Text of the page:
How to Quantify the Economic Damages of Flooding with a 2D Model

Back to blog home

October 15, 2020

Using InfoWorks ICM’s Riskmaster

Global floods will affect 147 million people a year and cost $700 Billion by 2030 – according to data from The World Resources Institute.

As costly flood damages can cause severe disruption to communities, as well as strain city resources for repair and mitigation, it is critical for infrastructure managers and city officials to have accurate information and models to help them prepare for flooding.

To do this, many cities maintain hydraulic and hydrologic models of their connected wet infrastructure to provide a basis for simulation and analysis of flood risks.

However, many engineers may be unaware that a 2D model can also quantify the economic risk of flooding – should it occur at a level that is damaging to surrounding buildings and critical facilities.

Developing a Risk-Based 2D Modeling Method

Risk-based 2D modeling goes beyond simply calculating the depth of flooding to provide a cost-relationship between flooding, and the surrounding buildings that the flooding may impact. Provided below are the 3 steps that can be used to create a 2D model that considers economic costs resulting from flood damages.

Creating a Damage Function

First, an economically focused flood model uses “damage functions.” These functions establish a relationship between the depth of flow and the total plan area of a building, type of building, and the amount of cost per square foot dependent on the type of facility that is at risk. A damage function will also store the duration of flooding so that all aspects of potential flood risk are considered when quantifying cost.

What’s a Damage Function?

A damage function analyzes the relationship between flooding depth, flood duration and building characteristics to calculate the potential cost of damage.

Engineers can use damage functions to assess and manage the hydraulic infrastructure that protects assets from flood events.

Distributing Economic Risk with Damage Receptors

Next, the key locations that are undergoing a damage assessment in the model are identified as “damage receptors”. These damage receptors are assigned to polygons (which represent buildings) in the model and each can be analyzed with their own damage function.

This allows each polygon / building to be attributed with its own cost quantification and generates a unique result for each building.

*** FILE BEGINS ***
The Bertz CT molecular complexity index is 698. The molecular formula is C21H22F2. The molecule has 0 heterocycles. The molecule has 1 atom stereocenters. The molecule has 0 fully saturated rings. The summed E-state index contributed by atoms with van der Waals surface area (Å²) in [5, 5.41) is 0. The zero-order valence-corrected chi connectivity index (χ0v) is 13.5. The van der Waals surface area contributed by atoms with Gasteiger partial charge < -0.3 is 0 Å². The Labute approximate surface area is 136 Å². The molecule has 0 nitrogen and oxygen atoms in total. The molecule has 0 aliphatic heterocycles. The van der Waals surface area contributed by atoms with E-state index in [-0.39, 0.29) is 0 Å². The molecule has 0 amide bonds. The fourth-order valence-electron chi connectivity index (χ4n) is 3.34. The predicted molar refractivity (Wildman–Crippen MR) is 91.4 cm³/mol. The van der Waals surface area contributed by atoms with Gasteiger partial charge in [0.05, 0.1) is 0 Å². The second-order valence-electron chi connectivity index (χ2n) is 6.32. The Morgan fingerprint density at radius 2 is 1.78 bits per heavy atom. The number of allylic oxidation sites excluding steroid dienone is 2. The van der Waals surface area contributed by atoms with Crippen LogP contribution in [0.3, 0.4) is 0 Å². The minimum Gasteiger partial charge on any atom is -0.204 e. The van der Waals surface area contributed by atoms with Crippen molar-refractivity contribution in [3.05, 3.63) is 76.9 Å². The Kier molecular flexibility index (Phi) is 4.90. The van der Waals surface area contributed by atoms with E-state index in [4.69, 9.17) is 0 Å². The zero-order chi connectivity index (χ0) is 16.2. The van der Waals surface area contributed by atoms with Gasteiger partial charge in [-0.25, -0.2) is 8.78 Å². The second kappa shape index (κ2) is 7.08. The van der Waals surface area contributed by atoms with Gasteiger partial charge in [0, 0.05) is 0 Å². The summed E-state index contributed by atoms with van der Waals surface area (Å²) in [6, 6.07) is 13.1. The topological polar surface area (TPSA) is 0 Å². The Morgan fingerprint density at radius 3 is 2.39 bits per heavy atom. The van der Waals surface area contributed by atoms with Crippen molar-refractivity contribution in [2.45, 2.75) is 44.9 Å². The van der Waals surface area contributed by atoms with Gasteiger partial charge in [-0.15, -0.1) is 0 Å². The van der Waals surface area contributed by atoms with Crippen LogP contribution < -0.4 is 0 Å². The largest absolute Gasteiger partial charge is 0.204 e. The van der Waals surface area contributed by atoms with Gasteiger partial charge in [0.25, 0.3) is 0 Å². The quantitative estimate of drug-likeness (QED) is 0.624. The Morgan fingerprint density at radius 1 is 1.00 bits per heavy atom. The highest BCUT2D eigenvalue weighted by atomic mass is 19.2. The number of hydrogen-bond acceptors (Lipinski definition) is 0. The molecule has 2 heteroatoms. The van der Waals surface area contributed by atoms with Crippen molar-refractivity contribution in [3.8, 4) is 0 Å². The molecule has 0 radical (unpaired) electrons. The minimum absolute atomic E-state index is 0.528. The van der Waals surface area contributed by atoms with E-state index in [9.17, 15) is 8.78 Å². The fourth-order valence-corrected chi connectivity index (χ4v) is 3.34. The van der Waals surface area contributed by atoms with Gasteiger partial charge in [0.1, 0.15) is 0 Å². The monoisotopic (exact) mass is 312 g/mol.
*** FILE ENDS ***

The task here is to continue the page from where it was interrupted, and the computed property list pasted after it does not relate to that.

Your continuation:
Considering Event Probability and Annual Damage

Potential cost can then be added up for each damage receptor to provide a total damage value for each return period. 

Using Expected Annual Damages for Better Planning

Taking this approach to 2D modeling provides engineers and city infrastructure managers the chance to better understand flood damages based on:

1. The average of flood damages calculated over a number of events and scenarios

2. The total damages at individual buildings for each event multiplied by the event probability

3. The expected damage for all events and return periods 

This flood-risk methodology analyzes a hydraulic system based on the evaluation of the consequences derived from the service of the hydraulic infrastructure rather than solely system performance. The result is the ability to consider the expected damage per return period event, allowing for an understanding of the critical return period and duration events for either network wide impacts or building specific aspects.

Ultimately, this type of economically focused 2D modeling provides a comprehensive view of the performance of the hydraulic system and the consequences derived from flood events. Now, engineers and cities can plan more effectively and with confident flood disaster resilience in mind.

Want to learn more about InfoWorks ICM?

Watch a short video to see how InfoWorks ICM RiskMaster computes both the damage caused by specific flood events, and expected annual flood damage. Its calculations are based on the hydraulic, hydrologic and economic data for any number of simulated damage receptors including residential, commercial and industrial properties.

Tags: 2D Modeling, ICM, Flood Management